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Land-use intensification reduces functional redundancy and response diversity in plant communities
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2010 (English)In: Ecology Letters, ISSN 1461-023X, E-ISSN 1461-0248, Vol. 13, no 1, 76-86 p.Article in journal (Refereed) Published
Abstract [en]

Ecosystem resilience depends on functional redundancy (the number of species contributing similarly to an ecosystem function) and response diversity (how functionally similar species respond differently to disturbance). Here, we explore how land-use change impacts these attributes in plant communities, using data from 18 land-use intensity gradients that represent five biomes and > 2800 species. We identify functional groups using multivariate analysis of plant traits which influence ecosystem processes. Functional redundancy is calculated as the species richness within each group, and response diversity as the multivariate within-group dispersion in response trait space, using traits that influence responses to disturbances. Meta-analysis across all datasets showed that land-use intensification significantly reduced both functional redundancy and response diversity, although specific relationships varied considerably among the different land-use gradients. These results indicate that intensified management of ecosystems for resource extraction can increase their vulnerability to future disturbances. Ecology Letters (2010) 13: 76-86.

Place, publisher, year, edition, pages
2010. Vol. 13, no 1, 76-86 p.
Keyword [en]
Functional diversity, land-use change, redundancy, resilience, response diversity
National Category
Natural Sciences
URN: urn:nbn:se:su:diva-49702DOI: 10.1111/j.1461-0248.2009.01403.xISI: 000272996200009OAI: diva2:379309
authorCount :15Available from: 2010-12-17 Created: 2010-12-17 Last updated: 2013-04-25Bibliographically approved
In thesis
1. Managing for biodiversity and ecosystem services in a context of farmland abandonment
Open this publication in new window or tab >>Managing for biodiversity and ecosystem services in a context of farmland abandonment
2013 (English)Doctoral thesis, comprehensive summary (Other academic)
Abstract [en]

In agricultural landscapes around the world, intensification of production and land abandonment are the two main trends impacting biodiversity and ecosystem services. Intensified agriculture is mostly seen as negative for biodiversity but effects of abandonment are controversial among scientists and practitioners. While abandonment can be detrimental to biodiversity in non-intensive farming systems, it can also provide an opportunity for regeneration of natural habitats. This thesis examines effects of different management options on biodiversity along an abandonment gradient from farmland to forest. It combines insights from a local case study in NW Portugal with an inter-regional meta-analysis on the effects of land-use change on response diversity, and a global meta-analysis on how impacts of abandonment on biodiversity are reported in scientific studies. Effects of abandonment were assessed for species richness and functional diversity for multiple taxa, and for the provision of multiple ecosystem services.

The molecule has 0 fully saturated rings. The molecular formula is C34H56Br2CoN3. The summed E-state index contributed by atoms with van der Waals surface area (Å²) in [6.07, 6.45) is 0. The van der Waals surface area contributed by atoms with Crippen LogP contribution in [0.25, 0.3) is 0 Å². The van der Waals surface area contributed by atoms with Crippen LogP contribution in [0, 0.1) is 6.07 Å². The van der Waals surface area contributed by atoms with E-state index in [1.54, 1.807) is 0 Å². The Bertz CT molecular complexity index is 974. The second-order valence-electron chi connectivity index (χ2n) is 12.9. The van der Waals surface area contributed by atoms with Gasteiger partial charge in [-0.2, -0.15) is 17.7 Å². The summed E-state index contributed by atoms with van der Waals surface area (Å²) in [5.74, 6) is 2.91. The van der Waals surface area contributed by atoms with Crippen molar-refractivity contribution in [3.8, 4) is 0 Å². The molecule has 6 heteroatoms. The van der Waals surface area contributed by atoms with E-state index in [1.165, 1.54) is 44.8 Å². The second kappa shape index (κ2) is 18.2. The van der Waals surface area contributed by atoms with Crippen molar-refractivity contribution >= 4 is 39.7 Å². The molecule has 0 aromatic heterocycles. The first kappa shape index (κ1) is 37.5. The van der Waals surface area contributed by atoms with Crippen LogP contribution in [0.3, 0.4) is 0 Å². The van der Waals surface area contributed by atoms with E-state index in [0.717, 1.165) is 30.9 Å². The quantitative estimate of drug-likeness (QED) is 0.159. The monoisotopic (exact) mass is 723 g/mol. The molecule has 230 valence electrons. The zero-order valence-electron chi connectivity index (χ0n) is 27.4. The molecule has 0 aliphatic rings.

At the global scale, abandonment impacts on biodiversity were reported in contrasting ways across world regions, and this was influenced by conservation views focused on pre vs. post abandonment conditions. In the study area, intermediate farming intensity, compared to abandoned forest habitats, generated higher plant richness at small scales and when post-abandonment forest was highly fragmented. In contrast, at larger scales, both farmland and forest had high species and functional diversity of plants and birds, while moths were more diverse in forests. All land uses provided multiple ecosystem services, but while provisioning services were highest in farmland, forests benefited regulating services, a difference not reflected in species richness distribution. In contrast to current European policies, abandonment was not found to be disadvantageous to biodiversity, except for species richness at very small scales. Thus, both farming and post-abandonment succession can generate high value ecosystems. In order to sustainably manage abandoned lands, farmland abandonment needs to be analyzed in a broader perspective, combining different types of indicators, from species to ecosystem services, and avoiding pre-conceived ideas on conservation, not always beneficial to the sustainable management of these landscapes.

Place, publisher, year, edition, pages
Stockholm: Stockholm Resilience Centre, Stockholm University, 2013. 54 p.
farmland abandonment; agriculture; biodiversity; species richness; functional diversity; ecosystem services; forest regeneration; conservation views; response diversity
National Category
Ecology Earth and Related Environmental Sciences
Research subject
Sustainability Science
urn:nbn:se:su:diva-89447 (URN)978-91-7447-700-9 (ISBN)
Public defence
2013-05-31, De Geersalen, Geovetenskapens hus, Svante Arrhenius väg 14, Stockholm, 09:30 (English)

At the time of the doctoral defense, the following papers were unpublished and had a status as follows: Paper 1: Manuscript. Paper 2: Manuscript. Paper 3: Mansucript. Paper 5: Manuscript.

Available from: 2013-05-08 Created: 2013-04-25 Last updated: 2014-10-16Bibliographically approved

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Queiroz, Cibele
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Department of Systems Ecology
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